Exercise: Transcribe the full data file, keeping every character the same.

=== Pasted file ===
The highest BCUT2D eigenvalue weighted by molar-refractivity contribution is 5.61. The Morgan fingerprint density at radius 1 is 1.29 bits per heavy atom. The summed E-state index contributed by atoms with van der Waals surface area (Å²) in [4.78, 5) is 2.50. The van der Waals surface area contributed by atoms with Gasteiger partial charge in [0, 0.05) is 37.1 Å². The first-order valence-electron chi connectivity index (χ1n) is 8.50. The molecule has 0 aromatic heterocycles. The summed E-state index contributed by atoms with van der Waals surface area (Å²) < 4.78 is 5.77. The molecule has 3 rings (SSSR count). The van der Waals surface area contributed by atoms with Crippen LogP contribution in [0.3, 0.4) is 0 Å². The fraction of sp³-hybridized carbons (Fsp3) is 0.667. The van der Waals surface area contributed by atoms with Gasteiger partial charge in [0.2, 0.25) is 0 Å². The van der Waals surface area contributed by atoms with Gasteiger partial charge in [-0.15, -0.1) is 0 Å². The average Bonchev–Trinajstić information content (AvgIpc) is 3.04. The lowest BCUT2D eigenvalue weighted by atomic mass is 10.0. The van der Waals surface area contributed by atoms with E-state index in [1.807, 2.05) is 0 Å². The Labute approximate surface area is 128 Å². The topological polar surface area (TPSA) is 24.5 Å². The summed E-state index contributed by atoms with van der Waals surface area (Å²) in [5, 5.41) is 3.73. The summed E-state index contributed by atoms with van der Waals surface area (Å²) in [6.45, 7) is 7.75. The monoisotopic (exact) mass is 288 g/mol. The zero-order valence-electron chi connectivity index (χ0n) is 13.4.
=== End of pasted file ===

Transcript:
The highest BCUT2D eigenvalue weighted by molar-refractivity contribution is 5.61. The Morgan fingerprint density at radius 1 is 1.29 bits per heavy atom. The summed E-state index contributed by atoms with van der Waals surface area (Å²) in [4.78, 5) is 2.50. The van der Waals surface area contributed by atoms with Gasteiger partial charge in [0, 0.05) is 37.1 Å². The first-order valence-electron chi connectivity index (χ1n) is 8.50. The molecule has 0 aromatic heterocycles. The summed E-state index contributed by atoms with van der Waals surface area (Å²) < 4.78 is 5.77. The molecule has 3 rings (SSSR count). The van der Waals surface area contributed by atoms with Crippen LogP contribution in [0.3, 0.4) is 0 Å². The fraction of sp³-hybridized carbons (Fsp3) is 0.667. The van der Waals surface area contributed by atoms with Gasteiger partial charge in [0.2, 0.25) is 0 Å². The van der Waals surface area contributed by atoms with Gasteiger partial charge in [-0.15, -0.1) is 0 Å². The average Bonchev–Trinajstić information content (AvgIpc) is 3.04. The lowest BCUT2D eigenvalue weighted by atomic mass is 10.0. The van der Waals surface area contributed by atoms with E-state index in [1.807, 2.05) is 0 Å². The Labute approximate surface area is 128 Å². The topological polar surface area (TPSA) is 24.5 Å². The summed E-state index contributed by atoms with van der Waals surface area (Å²) in [5, 5.41) is 3.73. The summed E-state index contributed by atoms with van der Waals surface area (Å²) in [6.45, 7) is 7.75. The monoisotopic (exact) mass is 288 g/mol. The zero-order valence-electron chi connectivity index (χ0n) is 13.4.